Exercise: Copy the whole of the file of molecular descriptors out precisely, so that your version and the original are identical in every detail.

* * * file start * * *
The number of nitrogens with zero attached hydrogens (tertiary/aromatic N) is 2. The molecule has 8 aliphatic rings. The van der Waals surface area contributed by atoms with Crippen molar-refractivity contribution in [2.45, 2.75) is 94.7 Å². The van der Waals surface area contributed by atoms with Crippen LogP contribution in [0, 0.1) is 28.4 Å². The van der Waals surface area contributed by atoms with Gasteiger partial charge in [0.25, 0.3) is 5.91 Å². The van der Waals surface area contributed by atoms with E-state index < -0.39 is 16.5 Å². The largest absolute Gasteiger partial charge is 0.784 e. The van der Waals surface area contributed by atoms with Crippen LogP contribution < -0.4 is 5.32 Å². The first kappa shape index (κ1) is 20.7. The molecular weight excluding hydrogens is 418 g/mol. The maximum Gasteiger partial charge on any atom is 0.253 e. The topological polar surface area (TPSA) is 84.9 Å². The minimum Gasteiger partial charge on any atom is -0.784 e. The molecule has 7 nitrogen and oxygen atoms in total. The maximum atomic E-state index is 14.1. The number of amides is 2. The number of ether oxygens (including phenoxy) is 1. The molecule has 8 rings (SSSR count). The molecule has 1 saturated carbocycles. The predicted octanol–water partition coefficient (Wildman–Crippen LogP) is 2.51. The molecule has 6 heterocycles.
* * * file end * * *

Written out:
The number of nitrogens with zero attached hydrogens (tertiary/aromatic N) is 2. The molecule has 8 aliphatic rings. The van der Waals surface area contributed by atoms with Crippen molar-refractivity contribution in [2.45, 2.75) is 94.7 Å². The van der Waals surface area contributed by atoms with Crippen LogP contribution in [0, 0.1) is 28.4 Å². The van der Waals surface area contributed by atoms with Gasteiger partial charge in [0.25, 0.3) is 5.91 Å². The van der Waals surface area contributed by atoms with E-state index < -0.39 is 16.5 Å². The largest absolute Gasteiger partial charge is 0.784 e. The van der Waals surface area contributed by atoms with Crippen LogP contribution < -0.4 is 5.32 Å². The first kappa shape index (κ1) is 20.7. The molecular weight excluding hydrogens is 418 g/mol. The maximum Gasteiger partial charge on any atom is 0.253 e. The topological polar surface area (TPSA) is 84.9 Å². The minimum Gasteiger partial charge on any atom is -0.784 e. The molecule has 7 nitrogen and oxygen atoms in total. The maximum atomic E-state index is 14.1. The number of amides is 2. The number of ether oxygens (including phenoxy) is 1. The molecule has 8 rings (SSSR count). The molecule has 1 saturated carbocycles. The predicted octanol–water partition coefficient (Wildman–Crippen LogP) is 2.51. The molecule has 6 heterocycles.